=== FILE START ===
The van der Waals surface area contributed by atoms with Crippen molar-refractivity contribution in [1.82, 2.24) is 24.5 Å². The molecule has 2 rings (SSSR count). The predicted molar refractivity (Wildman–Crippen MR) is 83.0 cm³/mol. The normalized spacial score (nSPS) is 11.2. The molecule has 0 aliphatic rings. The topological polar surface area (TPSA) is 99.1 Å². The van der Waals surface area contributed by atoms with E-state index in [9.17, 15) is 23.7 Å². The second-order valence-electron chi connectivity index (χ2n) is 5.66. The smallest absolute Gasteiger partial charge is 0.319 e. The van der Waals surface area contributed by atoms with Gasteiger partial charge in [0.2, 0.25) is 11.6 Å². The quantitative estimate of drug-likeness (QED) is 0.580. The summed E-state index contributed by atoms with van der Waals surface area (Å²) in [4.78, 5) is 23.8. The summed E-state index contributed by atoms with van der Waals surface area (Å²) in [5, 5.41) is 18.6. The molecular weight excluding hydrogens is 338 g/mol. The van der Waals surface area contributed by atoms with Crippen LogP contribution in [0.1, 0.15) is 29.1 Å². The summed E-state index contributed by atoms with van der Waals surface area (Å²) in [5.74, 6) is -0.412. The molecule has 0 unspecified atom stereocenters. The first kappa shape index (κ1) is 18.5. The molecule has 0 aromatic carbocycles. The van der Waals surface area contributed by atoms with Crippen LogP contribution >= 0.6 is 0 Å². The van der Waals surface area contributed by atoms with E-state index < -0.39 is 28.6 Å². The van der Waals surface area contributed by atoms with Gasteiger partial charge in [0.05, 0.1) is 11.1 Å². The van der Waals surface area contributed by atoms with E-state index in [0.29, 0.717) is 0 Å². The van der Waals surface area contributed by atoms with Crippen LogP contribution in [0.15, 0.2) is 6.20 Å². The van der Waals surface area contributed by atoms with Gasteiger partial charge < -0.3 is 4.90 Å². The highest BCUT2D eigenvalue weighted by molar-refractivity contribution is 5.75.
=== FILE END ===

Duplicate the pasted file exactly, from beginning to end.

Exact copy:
The van der Waals surface area contributed by atoms with Crippen molar-refractivity contribution in [1.82, 2.24) is 24.5 Å². The molecule has 2 rings (SSSR count). The predicted molar refractivity (Wildman–Crippen MR) is 83.0 cm³/mol. The normalized spacial score (nSPS) is 11.2. The molecule has 0 aliphatic rings. The topological polar surface area (TPSA) is 99.1 Å². The van der Waals surface area contributed by atoms with E-state index in [9.17, 15) is 23.7 Å². The second-order valence-electron chi connectivity index (χ2n) is 5.66. The smallest absolute Gasteiger partial charge is 0.319 e. The van der Waals surface area contributed by atoms with Gasteiger partial charge in [0.2, 0.25) is 11.6 Å². The quantitative estimate of drug-likeness (QED) is 0.580. The summed E-state index contributed by atoms with van der Waals surface area (Å²) in [4.78, 5) is 23.8. The summed E-state index contributed by atoms with van der Waals surface area (Å²) in [5, 5.41) is 18.6. The molecular weight excluding hydrogens is 338 g/mol. The van der Waals surface area contributed by atoms with Crippen LogP contribution in [0.1, 0.15) is 29.1 Å². The summed E-state index contributed by atoms with van der Waals surface area (Å²) in [5.74, 6) is -0.412. The molecule has 0 unspecified atom stereocenters. The first kappa shape index (κ1) is 18.5. The molecule has 0 aromatic carbocycles. The van der Waals surface area contributed by atoms with Crippen LogP contribution >= 0.6 is 0 Å². The van der Waals surface area contributed by atoms with E-state index < -0.39 is 28.6 Å². The van der Waals surface area contributed by atoms with Gasteiger partial charge in [0.05, 0.1) is 11.1 Å². The van der Waals surface area contributed by atoms with E-state index in [0.29, 0.717) is 0 Å². The van der Waals surface area contributed by atoms with Crippen LogP contribution in [0.15, 0.2) is 6.20 Å². The van der Waals surface area contributed by atoms with Gasteiger partial charge < -0.3 is 4.90 Å². The highest BCUT2D eigenvalue weighted by molar-refractivity contribution is 5.75.